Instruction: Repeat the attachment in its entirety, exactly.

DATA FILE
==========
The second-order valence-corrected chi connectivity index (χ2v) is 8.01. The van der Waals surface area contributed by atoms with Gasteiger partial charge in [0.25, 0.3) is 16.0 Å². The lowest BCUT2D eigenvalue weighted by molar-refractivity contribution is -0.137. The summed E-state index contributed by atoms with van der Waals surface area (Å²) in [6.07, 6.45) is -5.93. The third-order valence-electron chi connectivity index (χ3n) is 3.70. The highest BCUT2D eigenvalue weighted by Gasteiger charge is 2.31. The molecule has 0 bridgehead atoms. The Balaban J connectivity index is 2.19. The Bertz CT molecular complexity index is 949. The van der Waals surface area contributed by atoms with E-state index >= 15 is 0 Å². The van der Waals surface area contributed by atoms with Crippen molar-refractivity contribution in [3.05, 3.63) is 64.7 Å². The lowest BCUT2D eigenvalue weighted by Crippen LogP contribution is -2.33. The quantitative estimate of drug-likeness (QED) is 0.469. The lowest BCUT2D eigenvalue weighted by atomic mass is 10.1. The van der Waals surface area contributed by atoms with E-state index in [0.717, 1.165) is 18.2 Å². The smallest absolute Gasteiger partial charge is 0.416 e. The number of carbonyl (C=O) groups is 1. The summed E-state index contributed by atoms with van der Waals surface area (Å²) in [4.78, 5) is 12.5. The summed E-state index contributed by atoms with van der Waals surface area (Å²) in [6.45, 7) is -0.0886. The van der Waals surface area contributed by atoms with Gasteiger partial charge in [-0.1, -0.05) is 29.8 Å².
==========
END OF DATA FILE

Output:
The second-order valence-corrected chi connectivity index (χ2v) is 8.01. The van der Waals surface area contributed by atoms with Gasteiger partial charge in [0.25, 0.3) is 16.0 Å². The lowest BCUT2D eigenvalue weighted by molar-refractivity contribution is -0.137. The summed E-state index contributed by atoms with van der Waals surface area (Å²) in [6.07, 6.45) is -5.93. The third-order valence-electron chi connectivity index (χ3n) is 3.70. The highest BCUT2D eigenvalue weighted by Gasteiger charge is 2.31. The molecule has 0 bridgehead atoms. The Balaban J connectivity index is 2.19. The Bertz CT molecular complexity index is 949. The van der Waals surface area contributed by atoms with E-state index >= 15 is 0 Å². The van der Waals surface area contributed by atoms with Crippen molar-refractivity contribution in [3.05, 3.63) is 64.7 Å². The lowest BCUT2D eigenvalue weighted by Crippen LogP contribution is -2.33. The quantitative estimate of drug-likeness (QED) is 0.469. The lowest BCUT2D eigenvalue weighted by atomic mass is 10.1. The van der Waals surface area contributed by atoms with E-state index in [0.717, 1.165) is 18.2 Å². The smallest absolute Gasteiger partial charge is 0.416 e. The number of carbonyl (C=O) groups is 1. The summed E-state index contributed by atoms with van der Waals surface area (Å²) in [4.78, 5) is 12.5. The summed E-state index contributed by atoms with van der Waals surface area (Å²) in [6.45, 7) is -0.0886. The van der Waals surface area contributed by atoms with Gasteiger partial charge in [-0.1, -0.05) is 29.8 Å².